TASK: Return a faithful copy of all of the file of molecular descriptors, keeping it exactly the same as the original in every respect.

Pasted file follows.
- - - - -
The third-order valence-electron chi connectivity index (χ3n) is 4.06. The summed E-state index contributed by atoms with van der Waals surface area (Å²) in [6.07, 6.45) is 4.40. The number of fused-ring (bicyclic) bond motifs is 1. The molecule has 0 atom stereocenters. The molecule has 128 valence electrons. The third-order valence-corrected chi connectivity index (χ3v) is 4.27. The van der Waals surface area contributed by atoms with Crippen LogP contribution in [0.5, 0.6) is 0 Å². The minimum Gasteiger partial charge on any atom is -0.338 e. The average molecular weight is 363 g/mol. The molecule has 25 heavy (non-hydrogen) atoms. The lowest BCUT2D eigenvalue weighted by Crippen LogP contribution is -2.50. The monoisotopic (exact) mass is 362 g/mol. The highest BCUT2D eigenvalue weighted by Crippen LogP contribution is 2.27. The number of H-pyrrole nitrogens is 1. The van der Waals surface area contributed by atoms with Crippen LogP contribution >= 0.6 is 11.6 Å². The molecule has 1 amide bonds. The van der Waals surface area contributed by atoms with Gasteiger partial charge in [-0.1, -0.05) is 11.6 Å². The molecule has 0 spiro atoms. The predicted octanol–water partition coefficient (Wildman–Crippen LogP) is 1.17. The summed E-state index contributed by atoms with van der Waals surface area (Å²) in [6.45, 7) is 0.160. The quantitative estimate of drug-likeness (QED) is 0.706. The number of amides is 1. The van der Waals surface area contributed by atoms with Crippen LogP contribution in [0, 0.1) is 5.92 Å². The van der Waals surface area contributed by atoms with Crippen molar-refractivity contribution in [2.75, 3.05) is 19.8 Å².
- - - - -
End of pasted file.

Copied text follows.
The third-order valence-electron chi connectivity index (χ3n) is 4.06. The summed E-state index contributed by atoms with van der Waals surface area (Å²) in [6.07, 6.45) is 4.40. The number of fused-ring (bicyclic) bond motifs is 1. The molecule has 0 atom stereocenters. The molecule has 128 valence electrons. The third-order valence-corrected chi connectivity index (χ3v) is 4.27. The van der Waals surface area contributed by atoms with Crippen LogP contribution in [0.5, 0.6) is 0 Å². The minimum Gasteiger partial charge on any atom is -0.338 e. The average molecular weight is 363 g/mol. The molecule has 25 heavy (non-hydrogen) atoms. The lowest BCUT2D eigenvalue weighted by Crippen LogP contribution is -2.50. The monoisotopic (exact) mass is 362 g/mol. The highest BCUT2D eigenvalue weighted by Crippen LogP contribution is 2.27. The number of H-pyrrole nitrogens is 1. The van der Waals surface area contributed by atoms with Crippen LogP contribution >= 0.6 is 11.6 Å². The molecule has 1 amide bonds. The van der Waals surface area contributed by atoms with Gasteiger partial charge in [-0.1, -0.05) is 11.6 Å². The molecule has 0 spiro atoms. The predicted octanol–water partition coefficient (Wildman–Crippen LogP) is 1.17. The summed E-state index contributed by atoms with van der Waals surface area (Å²) in [6.45, 7) is 0.160. The quantitative estimate of drug-likeness (QED) is 0.706. The number of amides is 1. The van der Waals surface area contributed by atoms with Crippen LogP contribution in [0, 0.1) is 5.92 Å². The van der Waals surface area contributed by atoms with Crippen molar-refractivity contribution in [2.75, 3.05) is 19.8 Å².